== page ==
He goes on to explain that “we closely discussed the setting and conceits for how Psaro should appear in the game with Mr Horii Yuji, the original creator of Dragon Quest, before passing on all that information to Mr Torioyama Akira for him to work up the new design.”

On the topic of designs, the Dragon Quest series features a lengthy bestiary of over 1,000 different monster types, and there are over 500 monster designs in the Dark Prince alone. We were curious about the process of designing new monsters, and how the team goes about ensuring each one stands out while also fitting with the world’s overall aesthetic.

Yokota informed us that “when we create a new [monster], we adjust and refine the design many times to make sure that it fits in when lined up with the existing beasties.” And, for fans of the legendary Akira Toriyama (known not only for his work on the Dragon Quest series, but also as the creator of Dragon Ball and many other notable projects), Yokota confirmed that “we still ask Mr Toriyama to do the main character and various other designs for each game.”

While the Dragon Quest series has called Nintendo its home since the very beginning, this is the first Monsters game on Nintendo Switch. However, we did get the brilliant Dragon Quest Treasures in late 2022 (check out our Dragon Quest Treasures review if you haven’t played this one yet), which boasts similar designs and gameplay to the Monsters series.

As such, we were curious whether the team working on The Dark Prince learned anything from the release of Dragon Quest Treasures, and how they went about adapting the game to suit the Switch. Yokota explains that, “as the platform the previous games appeared on was the Nintendo 3DS, with its double screen system, we had to rework the whole screen layout. The Nintendo Switch does allow you to have touch controls, but we had to test and refine in both TV mode and portable mode to ensure that the visual presentation and the feel of the controls did not change between the two.

Dragon Quest Monsters: The Dark Prince interview - a screenshot of gameplay showing a battle with two Dragonthorns and a Vegandragora

“In that sense, learning from the development of Dragon Quest Treasures […] was a very useful reference for Dragon Quest Monsters: The Dark Prince, too. We constantly checked and compared the two games while working on them to ensure that the gameplay did not feel too similar.”

Now that Dragon Quest Monsters: The Dark Prince has hit the shelves (both virtually and physically), and to very high praise at that, we can’t help but wonder what’s next for the series. Unfortunately, Yokota states “I am not able to share any updates about the future of the Dragon Quest series overall today” and “nothing has been finalized yet in terms of future plans for The Dark Prince”.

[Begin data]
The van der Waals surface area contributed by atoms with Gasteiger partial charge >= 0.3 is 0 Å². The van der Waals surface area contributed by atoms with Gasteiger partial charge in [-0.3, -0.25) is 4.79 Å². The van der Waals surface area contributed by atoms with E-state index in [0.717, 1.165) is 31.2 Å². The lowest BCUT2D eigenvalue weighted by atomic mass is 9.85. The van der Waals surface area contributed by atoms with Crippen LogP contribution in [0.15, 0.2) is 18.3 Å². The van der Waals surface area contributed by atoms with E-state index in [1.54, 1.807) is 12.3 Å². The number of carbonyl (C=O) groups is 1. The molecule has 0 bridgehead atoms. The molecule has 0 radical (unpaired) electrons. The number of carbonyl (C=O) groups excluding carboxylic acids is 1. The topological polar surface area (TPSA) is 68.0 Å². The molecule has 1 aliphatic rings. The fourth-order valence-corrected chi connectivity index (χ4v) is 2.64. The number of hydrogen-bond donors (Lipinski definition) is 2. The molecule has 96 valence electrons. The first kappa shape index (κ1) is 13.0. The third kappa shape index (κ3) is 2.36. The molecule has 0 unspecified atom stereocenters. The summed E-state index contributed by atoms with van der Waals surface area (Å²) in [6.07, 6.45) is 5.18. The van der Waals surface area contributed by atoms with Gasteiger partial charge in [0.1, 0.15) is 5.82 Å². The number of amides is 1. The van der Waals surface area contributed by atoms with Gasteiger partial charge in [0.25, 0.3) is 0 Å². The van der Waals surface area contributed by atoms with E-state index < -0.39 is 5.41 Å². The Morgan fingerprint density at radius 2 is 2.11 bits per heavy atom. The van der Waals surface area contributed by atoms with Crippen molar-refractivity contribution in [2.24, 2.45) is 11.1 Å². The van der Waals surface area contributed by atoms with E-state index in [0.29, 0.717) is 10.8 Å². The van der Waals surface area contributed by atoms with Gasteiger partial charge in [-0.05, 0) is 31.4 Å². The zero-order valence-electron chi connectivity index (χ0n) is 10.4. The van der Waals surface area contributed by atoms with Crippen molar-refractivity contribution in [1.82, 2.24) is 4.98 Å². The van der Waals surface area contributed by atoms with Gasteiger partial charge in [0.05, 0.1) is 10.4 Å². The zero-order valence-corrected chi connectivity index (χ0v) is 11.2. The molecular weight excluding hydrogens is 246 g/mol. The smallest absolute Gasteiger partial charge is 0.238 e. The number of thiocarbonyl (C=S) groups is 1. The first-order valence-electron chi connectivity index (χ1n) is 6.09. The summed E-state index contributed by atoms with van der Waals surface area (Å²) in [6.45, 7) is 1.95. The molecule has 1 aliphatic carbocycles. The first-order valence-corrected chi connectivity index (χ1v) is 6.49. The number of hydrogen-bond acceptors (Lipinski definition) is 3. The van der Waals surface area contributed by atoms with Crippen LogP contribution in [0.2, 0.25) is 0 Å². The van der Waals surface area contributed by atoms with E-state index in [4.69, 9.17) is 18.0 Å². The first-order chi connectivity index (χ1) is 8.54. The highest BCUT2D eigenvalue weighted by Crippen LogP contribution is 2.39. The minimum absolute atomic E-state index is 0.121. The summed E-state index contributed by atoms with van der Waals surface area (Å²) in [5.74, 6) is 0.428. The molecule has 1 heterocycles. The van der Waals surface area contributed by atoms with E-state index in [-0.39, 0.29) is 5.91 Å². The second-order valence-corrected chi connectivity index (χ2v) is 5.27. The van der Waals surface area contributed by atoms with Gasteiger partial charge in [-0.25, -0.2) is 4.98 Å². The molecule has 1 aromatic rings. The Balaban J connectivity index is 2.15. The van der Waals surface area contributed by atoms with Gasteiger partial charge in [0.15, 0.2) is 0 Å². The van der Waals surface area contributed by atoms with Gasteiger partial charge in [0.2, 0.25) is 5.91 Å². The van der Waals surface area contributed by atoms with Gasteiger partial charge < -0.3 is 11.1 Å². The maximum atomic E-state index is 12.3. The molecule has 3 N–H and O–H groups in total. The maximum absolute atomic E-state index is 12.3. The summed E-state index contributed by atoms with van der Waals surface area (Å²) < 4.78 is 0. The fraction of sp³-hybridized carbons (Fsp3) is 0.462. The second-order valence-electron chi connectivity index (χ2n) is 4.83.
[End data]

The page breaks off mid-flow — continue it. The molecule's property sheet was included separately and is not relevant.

But don’t worry, Dragon Quest fans, as he has big hopes for what’s on the horizon, stating “I do have a wish to see the series played and enjoyed by more fans outside of Japan, in the same way that it has always had a large following here.” And we couldn’t agree more, to be honest – personally, I’ve been playing Dragon Quest games for over 20 years, and I look forward to seeing it continue to bring its unique, playful sense of adventure to audiences all over the world.

Finally, on a more personal note, we know that Yokota has been a fan of Dragon Quest since before he joined the company, and that he worked on Dragon Quest Heroes: The World Tree’s Woe and the Blight Below before. As such, we wanted to know how he felt working on a new game in the Monsters series.

He replies “whether it’s Dragon Quest Monsters or another type of game, I always enjoy working on a new entry to the series and bringing it to the fans”, highlighting that it makes him “incredibly happy” and that he “wants to continue making games that even more people will play in the future”.

Dragon Quest Monsters: The Dark Prince interview - character art for the monster OVerkilling Machine in front of a grey scale collage of monsters

Oh, and, of course, we had to ask him whether he has a favorite game and monster from the series – to which he replied that his personal favorite Dragon Quest title is Dragon Quest V: Hand of the Heavenly Bride, and his favorite monster is the Overkilling Machine. We can see why, it’s a pretty cool monster – I mean, a mace, a sword, and a bow and arrow? All at once? Come on, that’s badass.

And that’s all we had time for in our Dragon Quest Monsters: The Dark Prince interview. We’d like to extend a big thank you to Kento Yokota for his time and thoughtful responses. If you fancy trying the game for yourself, Dragon Quest Monsters: The Dark Prince is available now on Nintendo Switch. Or, if you’ve already tamed all those beasts, be sure to check out our list of the best Switch RPGs, the best Switch adventure games, and the best games like Monster Hunter.